Books for the News, Literature, Politics and Current Events

Why is John Kerry funny?

jacket imageSenator John Kerry is catching a lot of flak for the widely reported joke he told earlier this week at Senator John McCain’s expense. Reportedly, though, the joke generated “lots of laughter” in Kerry’s audience. Whether the crack makes you laugh or wince (or both), Ted Cohen’s Jokes: Philosophical Thoughts on Joking Matters can explain how this joke—-and others like it—work. For Cohen, jokes are complicated transactions in which communities are forged, intimacy is offered, and otherwise offensive stereotypes and cliches lose their sting—at least sometimes. In other cases, the sting just becomes more potent. Indeed, the fuss over Kerry’s joke is just the latest in a series of incidents that exemplify American humor’s increasingly embattled nature.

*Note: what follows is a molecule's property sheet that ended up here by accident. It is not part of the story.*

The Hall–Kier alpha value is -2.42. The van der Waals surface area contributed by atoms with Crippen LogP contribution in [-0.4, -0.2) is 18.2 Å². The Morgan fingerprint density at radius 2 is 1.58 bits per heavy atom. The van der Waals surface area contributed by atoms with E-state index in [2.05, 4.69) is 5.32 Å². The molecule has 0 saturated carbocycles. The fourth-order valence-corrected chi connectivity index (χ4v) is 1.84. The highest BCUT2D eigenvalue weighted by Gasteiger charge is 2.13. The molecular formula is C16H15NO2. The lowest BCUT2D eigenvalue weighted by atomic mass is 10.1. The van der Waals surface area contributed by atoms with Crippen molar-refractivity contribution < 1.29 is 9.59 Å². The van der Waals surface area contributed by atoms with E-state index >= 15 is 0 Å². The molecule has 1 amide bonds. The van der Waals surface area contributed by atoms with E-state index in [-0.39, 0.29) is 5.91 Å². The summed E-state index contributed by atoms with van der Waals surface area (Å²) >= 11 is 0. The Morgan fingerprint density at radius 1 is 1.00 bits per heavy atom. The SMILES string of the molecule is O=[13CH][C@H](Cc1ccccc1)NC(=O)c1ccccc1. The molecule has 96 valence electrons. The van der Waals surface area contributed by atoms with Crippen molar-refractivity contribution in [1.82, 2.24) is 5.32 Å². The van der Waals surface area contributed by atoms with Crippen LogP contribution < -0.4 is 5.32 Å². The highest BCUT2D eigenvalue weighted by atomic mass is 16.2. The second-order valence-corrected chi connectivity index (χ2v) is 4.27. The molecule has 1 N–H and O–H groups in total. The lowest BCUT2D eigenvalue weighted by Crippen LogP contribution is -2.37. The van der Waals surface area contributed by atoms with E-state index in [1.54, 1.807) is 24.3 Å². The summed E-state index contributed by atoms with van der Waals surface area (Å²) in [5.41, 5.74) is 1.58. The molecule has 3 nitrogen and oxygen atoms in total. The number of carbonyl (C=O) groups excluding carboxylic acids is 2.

Immersing us in the ranks of contemporary joke tellers—from Jon Stewart to Bill Clinton to Beavis and Butt-Head—who aim to do more than simply amuse, Paul Lewis’s Cracking Up explains how American humor functions in these contentious times. Stephen Kercher’s Revel with a Cause (excerpt), meanwhile, reminds us of the debt that comics like Stewart and Stephen Colbert owe to Mort Sahl, Stan Freberg, and Lenny Bruce—liberal satirists who, through their wry and scabrous comedic routines, waged war against the political ironies, contradictions, and hypocrisies of their times.
In short, today’s political jokes have a long backstory. And how many places other than here can you read about the rich intellectual tradition of what, at first glance, might have seemed like throw-away laugh lines?